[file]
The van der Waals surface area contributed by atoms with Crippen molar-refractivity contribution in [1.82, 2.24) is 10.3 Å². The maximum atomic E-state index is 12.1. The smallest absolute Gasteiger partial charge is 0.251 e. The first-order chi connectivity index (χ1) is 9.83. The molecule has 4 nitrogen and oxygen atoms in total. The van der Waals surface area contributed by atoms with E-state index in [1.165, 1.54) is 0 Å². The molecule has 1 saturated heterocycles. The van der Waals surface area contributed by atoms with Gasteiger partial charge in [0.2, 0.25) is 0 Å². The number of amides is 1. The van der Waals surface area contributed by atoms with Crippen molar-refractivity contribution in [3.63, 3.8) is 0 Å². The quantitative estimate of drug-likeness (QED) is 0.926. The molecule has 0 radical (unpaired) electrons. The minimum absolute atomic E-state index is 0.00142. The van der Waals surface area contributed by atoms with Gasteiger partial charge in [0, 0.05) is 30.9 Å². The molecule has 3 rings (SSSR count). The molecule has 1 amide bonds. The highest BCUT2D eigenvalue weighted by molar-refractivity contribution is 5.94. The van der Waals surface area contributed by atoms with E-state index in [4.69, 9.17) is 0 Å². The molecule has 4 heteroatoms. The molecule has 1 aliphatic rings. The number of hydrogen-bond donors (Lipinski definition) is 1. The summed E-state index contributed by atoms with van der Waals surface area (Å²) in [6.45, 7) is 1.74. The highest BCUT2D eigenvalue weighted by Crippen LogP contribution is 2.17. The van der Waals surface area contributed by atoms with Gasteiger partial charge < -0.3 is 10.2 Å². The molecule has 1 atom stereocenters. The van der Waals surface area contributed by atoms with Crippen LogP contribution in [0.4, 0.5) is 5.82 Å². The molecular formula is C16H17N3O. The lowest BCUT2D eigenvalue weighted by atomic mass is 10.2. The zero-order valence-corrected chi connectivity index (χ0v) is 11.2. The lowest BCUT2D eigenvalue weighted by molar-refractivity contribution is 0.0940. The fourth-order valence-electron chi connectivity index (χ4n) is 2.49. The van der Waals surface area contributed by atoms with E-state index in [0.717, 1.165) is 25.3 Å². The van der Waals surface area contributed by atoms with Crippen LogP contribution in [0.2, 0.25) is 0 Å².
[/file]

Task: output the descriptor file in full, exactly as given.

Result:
The van der Waals surface area contributed by atoms with Crippen molar-refractivity contribution in [1.82, 2.24) is 10.3 Å². The maximum atomic E-state index is 12.1. The smallest absolute Gasteiger partial charge is 0.251 e. The first-order chi connectivity index (χ1) is 9.83. The molecule has 4 nitrogen and oxygen atoms in total. The van der Waals surface area contributed by atoms with E-state index in [1.165, 1.54) is 0 Å². The molecule has 1 saturated heterocycles. The van der Waals surface area contributed by atoms with Gasteiger partial charge in [0.2, 0.25) is 0 Å². The number of amides is 1. The van der Waals surface area contributed by atoms with Crippen molar-refractivity contribution in [3.63, 3.8) is 0 Å². The quantitative estimate of drug-likeness (QED) is 0.926. The molecule has 0 radical (unpaired) electrons. The minimum absolute atomic E-state index is 0.00142. The van der Waals surface area contributed by atoms with Gasteiger partial charge in [0, 0.05) is 30.9 Å². The molecule has 3 rings (SSSR count). The molecule has 1 amide bonds. The highest BCUT2D eigenvalue weighted by molar-refractivity contribution is 5.94. The van der Waals surface area contributed by atoms with E-state index in [4.69, 9.17) is 0 Å². The molecule has 4 heteroatoms. The molecule has 1 aliphatic rings. The number of hydrogen-bond donors (Lipinski definition) is 1. The summed E-state index contributed by atoms with van der Waals surface area (Å²) in [6.45, 7) is 1.74. The highest BCUT2D eigenvalue weighted by Crippen LogP contribution is 2.17. The van der Waals surface area contributed by atoms with Gasteiger partial charge < -0.3 is 10.2 Å². The molecule has 1 atom stereocenters. The van der Waals surface area contributed by atoms with Crippen LogP contribution in [0.4, 0.5) is 5.82 Å². The molecular formula is C16H17N3O. The lowest BCUT2D eigenvalue weighted by atomic mass is 10.2. The zero-order valence-corrected chi connectivity index (χ0v) is 11.2. The lowest BCUT2D eigenvalue weighted by molar-refractivity contribution is 0.0940. The fourth-order valence-electron chi connectivity index (χ4n) is 2.49. The van der Waals surface area contributed by atoms with E-state index in [0.717, 1.165) is 25.3 Å². The van der Waals surface area contributed by atoms with Crippen LogP contribution in [0.2, 0.25) is 0 Å².